Proceedings of the Royal Society of London, Τόμος 39

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Σελίδα 284 - I am happy to say that I do not think any such catastrophe a necessary consequence of the growth of science ; but I do think it is a tendency to be feared, and an evil to be most carefully provided against. The man who works away at one corner of Nature, shutting his eyes to all the rest, diminishes his chances of seeing what is to be seen in that corner ; for, as I need hardly remind my present hearers, that which the investigator perceives depends much more on that which lies behind his sense-organs...
Σελίδα 283 - We are in the case of Tarpeia who opened the gates of the Roman citadel to the Sabines and was crushed under the weight of the reward bestowed upon her. It has become impossible for any man to keep pace with the progress of the whole of any important branch of science.
Σελίδα 289 - The following table shows the progress and present state of the Society with respect to the number of Fellows : — Patron and honorary.
Σελίδα 286 - I am happy to say that I have good reason to believe that, with prolonged rest — by which I do not mean idleness, but release from distraction and complete freedom from those lethal agencies which are commonly known as the pleasures of society — I may yet regain so much strength as is compatible with advancing years. But, in order to do so, I must, for a long time yet, be content to lead a more or less anchoritic life. Now it is not fitting that your President should be a hermit, and it becomes...
Σελίδα 285 - We have a right to claim that science shall be put upon the same footing as any other great subject of instruction, that it shall have an equal share in the schools, an equal share in the recognised qualification for degrees, and in University honours and rewards. It must be recognised that science, as intellectual discipline, is at least as valuable, and, as knowledge, is at least as important, as literature, and that the scientific student must no longer be handicapped by a linguistic (I will not...
Σελίδα 285 - A good style is the vivid expression of clear thinking, and it can be attained only by those who will take infinite pains, in the first place, to purge their own minds of ignorance and half knowledge, and, in the second, to clothe their thoughts in the words which will most fitly convey them to the minds of others.
Σελίδα 283 - ... the Sabines, and was crushed under the weight of the reward bestowed upon her. It has become impossible for any man to keep pace with the progress of the whole of any important branch of science. If he were to attempt to do so his mental faculties would be crushed by the multitude of journals and of voluminous monographs which a too fertile press casts upon him.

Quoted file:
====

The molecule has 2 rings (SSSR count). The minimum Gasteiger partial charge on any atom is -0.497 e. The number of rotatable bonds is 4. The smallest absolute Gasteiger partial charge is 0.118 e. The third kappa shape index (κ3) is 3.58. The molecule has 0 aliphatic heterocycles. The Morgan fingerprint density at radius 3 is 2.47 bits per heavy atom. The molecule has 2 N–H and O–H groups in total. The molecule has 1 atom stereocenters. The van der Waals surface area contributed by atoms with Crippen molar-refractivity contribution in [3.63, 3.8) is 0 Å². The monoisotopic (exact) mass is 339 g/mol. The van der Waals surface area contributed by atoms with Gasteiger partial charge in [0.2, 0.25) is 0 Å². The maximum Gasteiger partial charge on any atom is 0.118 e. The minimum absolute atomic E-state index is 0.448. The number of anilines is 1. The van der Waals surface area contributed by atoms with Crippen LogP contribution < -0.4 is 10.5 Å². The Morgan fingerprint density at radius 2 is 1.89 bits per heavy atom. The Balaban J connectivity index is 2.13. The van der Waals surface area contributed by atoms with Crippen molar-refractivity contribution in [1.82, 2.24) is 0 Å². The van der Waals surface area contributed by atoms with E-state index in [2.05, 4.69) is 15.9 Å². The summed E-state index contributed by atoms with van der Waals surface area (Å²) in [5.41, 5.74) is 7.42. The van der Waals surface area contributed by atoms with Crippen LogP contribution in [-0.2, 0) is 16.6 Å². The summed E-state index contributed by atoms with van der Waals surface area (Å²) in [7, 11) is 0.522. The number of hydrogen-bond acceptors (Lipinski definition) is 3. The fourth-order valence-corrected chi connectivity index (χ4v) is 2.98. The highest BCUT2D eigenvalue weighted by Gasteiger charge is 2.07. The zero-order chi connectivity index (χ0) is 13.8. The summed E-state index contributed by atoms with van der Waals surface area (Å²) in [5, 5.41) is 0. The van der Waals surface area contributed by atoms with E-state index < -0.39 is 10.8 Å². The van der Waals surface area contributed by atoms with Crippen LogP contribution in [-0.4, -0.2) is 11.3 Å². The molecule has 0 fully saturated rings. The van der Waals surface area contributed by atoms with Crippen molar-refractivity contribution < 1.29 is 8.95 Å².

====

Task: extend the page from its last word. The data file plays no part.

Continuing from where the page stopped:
Σελίδα 38 - ... Professor Turner traces the history of modern Astronomical Discovery, first showing by what an immense amount of labour and patience most discoveries have been made, and then describing in detail many of the more important ones. Among his topics are Uranus, Eros, and Neptune, Bradley's discoveries of the aberration of light...
Σελίδα 122 - Six hypotheses have been suggested : 1. That the corona consists of a gaseous atmosphere resting upon the sun's surface and carried round with it. 2. That the corona is made up, wholly or in part, of gaseous and finely divided matter which has been ejected from the sun, and is in motion about the sun from the forces of ejection, of the sun's rotation, and of gravity — and possibly of a repulsion of some kind. 3. That the corona resembles the rings of...
Σελίδα 54 - ... the Observatory of the British Association at Kew. The Council are persuaded that the General Committee will view with satisfaction this co-operation of the Royal Society and British Association for objects common to both, and for which the Observatory at Kew furnishes a very convenient locality. 3. The General Committee at Cambridge having passed a resolution, "That it be referred to the Council to take into consideration, before the next Meeting of the Association, the expediency of discontinuing...

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